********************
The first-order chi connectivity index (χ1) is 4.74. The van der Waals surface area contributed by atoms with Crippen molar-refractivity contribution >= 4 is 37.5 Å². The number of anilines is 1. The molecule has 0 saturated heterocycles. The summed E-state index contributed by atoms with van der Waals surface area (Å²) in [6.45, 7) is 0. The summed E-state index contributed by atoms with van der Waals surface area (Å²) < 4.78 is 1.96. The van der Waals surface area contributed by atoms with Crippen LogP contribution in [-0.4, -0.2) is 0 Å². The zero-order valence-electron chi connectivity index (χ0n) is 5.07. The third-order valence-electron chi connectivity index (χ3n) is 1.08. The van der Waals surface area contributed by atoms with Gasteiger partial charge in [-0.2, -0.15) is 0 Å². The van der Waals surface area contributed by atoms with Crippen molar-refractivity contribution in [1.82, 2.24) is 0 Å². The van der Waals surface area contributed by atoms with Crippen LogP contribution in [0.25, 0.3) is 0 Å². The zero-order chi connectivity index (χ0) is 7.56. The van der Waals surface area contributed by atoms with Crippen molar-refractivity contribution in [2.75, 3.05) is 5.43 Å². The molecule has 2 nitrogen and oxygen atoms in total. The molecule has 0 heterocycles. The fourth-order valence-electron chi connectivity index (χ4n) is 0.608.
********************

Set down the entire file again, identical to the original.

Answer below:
The first-order chi connectivity index (χ1) is 4.74. The van der Waals surface area contributed by atoms with Crippen molar-refractivity contribution >= 4 is 37.5 Å². The number of anilines is 1. The molecule has 0 saturated heterocycles. The summed E-state index contributed by atoms with van der Waals surface area (Å²) in [6.45, 7) is 0. The summed E-state index contributed by atoms with van der Waals surface area (Å²) < 4.78 is 1.96. The van der Waals surface area contributed by atoms with Crippen LogP contribution in [-0.4, -0.2) is 0 Å². The zero-order valence-electron chi connectivity index (χ0n) is 5.07. The third-order valence-electron chi connectivity index (χ3n) is 1.08. The van der Waals surface area contributed by atoms with Gasteiger partial charge in [-0.2, -0.15) is 0 Å². The van der Waals surface area contributed by atoms with Crippen molar-refractivity contribution in [1.82, 2.24) is 0 Å². The van der Waals surface area contributed by atoms with Crippen LogP contribution in [0.25, 0.3) is 0 Å². The zero-order chi connectivity index (χ0) is 7.56. The van der Waals surface area contributed by atoms with Crippen molar-refractivity contribution in [2.75, 3.05) is 5.43 Å². The molecule has 2 nitrogen and oxygen atoms in total. The molecule has 0 heterocycles. The fourth-order valence-electron chi connectivity index (χ4n) is 0.608.